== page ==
His hint falls in line with the message that 'Venom's' promos have been trying to insinuate - "embrace your inner antihero."
"So it's just a movie that kind of stands on its own, led by incredible performances by fine actors such as [Tom Hardy and Riz Ahmed]," tells Fleischer. And we couldn't agree more. After all, the star power associated with the film is undoubtedly its biggest USP. Previous iterations of dark and moody comic book-based flicks such as Ben Affleck starrer 'Batman vs Superman: Dawn of Justice', director Zack Snyder's 'Watchmen' and Hugh Jackman's last Wolverine outing, 'Logan' (although an anti-hero exception) - has garnered a mixed response from the viewers. As a result, there is almost no sure-shot method that the 'Venom' movie could draw inspiration from - which can be both good and bad. Good, because the source material, approach, and treatment of the character - a notorious Marvel Comics villain and a fan-favorite - is almost fresh.
But concerns are mostly over Hardy's 'Venom' adaptation becoming a complete freakshow - fears of which have been triggered in a way by the latest trailer. Fleischer's history with the horror genre could be partially responsible for this. Evidently, 'Venom' is not his first experience, and even in terms of comic book renditions, the director seems unfazed about pushing the boundaries of darkness and violence in his pursuit of achieving a final product that is tonally similar to the original comics.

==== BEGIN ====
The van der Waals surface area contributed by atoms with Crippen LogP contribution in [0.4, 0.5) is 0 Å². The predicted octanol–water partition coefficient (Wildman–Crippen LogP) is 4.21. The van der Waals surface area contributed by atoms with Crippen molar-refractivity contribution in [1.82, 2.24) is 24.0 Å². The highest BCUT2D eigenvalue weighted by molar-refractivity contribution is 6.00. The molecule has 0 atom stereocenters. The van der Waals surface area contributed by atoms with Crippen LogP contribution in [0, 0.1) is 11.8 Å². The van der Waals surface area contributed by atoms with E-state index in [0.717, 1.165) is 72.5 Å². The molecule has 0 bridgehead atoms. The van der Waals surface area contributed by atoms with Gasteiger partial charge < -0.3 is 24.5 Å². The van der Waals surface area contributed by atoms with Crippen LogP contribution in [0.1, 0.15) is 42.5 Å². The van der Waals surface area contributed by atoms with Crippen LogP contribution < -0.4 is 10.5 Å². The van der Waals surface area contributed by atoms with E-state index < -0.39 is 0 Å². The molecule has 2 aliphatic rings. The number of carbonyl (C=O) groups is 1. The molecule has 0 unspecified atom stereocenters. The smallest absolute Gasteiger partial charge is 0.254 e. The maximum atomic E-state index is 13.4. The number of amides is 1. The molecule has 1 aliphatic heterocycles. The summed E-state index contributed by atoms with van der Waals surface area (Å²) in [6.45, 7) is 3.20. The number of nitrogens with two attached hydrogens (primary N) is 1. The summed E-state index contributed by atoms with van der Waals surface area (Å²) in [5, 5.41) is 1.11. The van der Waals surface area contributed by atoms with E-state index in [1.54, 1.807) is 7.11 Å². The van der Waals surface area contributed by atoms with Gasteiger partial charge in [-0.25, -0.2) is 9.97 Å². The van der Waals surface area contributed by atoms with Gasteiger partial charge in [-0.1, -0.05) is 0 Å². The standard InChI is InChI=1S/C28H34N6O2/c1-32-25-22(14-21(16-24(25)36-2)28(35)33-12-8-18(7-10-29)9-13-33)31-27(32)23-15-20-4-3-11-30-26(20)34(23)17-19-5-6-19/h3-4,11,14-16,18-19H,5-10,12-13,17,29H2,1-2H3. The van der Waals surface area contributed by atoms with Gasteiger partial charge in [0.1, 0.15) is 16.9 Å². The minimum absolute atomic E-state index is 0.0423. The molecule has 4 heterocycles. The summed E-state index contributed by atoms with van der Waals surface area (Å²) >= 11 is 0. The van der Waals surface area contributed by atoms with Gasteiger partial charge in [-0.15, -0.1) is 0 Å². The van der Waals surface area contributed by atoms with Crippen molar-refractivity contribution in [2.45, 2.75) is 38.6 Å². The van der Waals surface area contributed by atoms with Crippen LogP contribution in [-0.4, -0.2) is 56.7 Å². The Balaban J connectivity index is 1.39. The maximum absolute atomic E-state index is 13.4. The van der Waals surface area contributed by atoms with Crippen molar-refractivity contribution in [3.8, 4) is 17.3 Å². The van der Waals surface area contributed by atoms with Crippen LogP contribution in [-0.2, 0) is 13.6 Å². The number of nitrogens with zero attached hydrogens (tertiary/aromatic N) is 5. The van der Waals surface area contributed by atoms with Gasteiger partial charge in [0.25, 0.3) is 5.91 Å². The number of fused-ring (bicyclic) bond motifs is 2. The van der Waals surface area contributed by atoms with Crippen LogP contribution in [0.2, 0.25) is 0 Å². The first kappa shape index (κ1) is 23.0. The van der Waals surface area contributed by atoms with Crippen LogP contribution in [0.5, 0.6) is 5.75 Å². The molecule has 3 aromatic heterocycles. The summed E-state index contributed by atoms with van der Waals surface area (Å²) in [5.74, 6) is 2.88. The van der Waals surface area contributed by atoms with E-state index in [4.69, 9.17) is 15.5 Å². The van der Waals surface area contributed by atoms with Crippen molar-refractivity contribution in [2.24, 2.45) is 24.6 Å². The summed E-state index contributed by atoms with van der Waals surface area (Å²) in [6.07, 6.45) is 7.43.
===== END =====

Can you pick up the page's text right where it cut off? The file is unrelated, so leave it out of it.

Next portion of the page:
"Our movie wants to honor the comics as close as we can tonally," Fleischer has said in an old interview, dishing about his R-rated flick. "In the comics, he bites people's heads off and eats brains. It would be weird to make a movie with Venom if he wasn't doing that. We tried to honor it as closely as possible. This is definitely a darker, more violent, more vicious Marvel character than I think anyone's ever seen before."
As it turns out, the 'Venom' director is delivery exactly what he promised. In a footage that debuted earlier during the SDCC, scenes of Eddie Brock and his alien alter ego were teased for the first time, describing how "Venom’s head [stretched] out of Brock’s body to have a conversation with him, similar to what might happen in the comics, and Venom making axes with his own hands.” All of this, pretty much, indicate an intense cinematic experience, almost reeking of the aftereffect of dark stories set in the Batverse like 'Dawn of Justice' - and we all know how Snyder's attempt ultimately fared with the audience.
Undoubtedly, it will take more than Hardy (and his co-stars Michelle Williams, Riz Ahmed, Jenny Slate, and Woody Harrelson ) to ensure Venom's stellar box-office performance. Ever more so, as this Spider-Man spinoff is attempting to swing its way into the hearts of comics lovers minus Spider-Man himself.
While I am all up for an R-rated anti-hero, here's to hoping that Fleischer picks up the pieces unlike Snyder to deliver the right balance of antagonism and superheroism.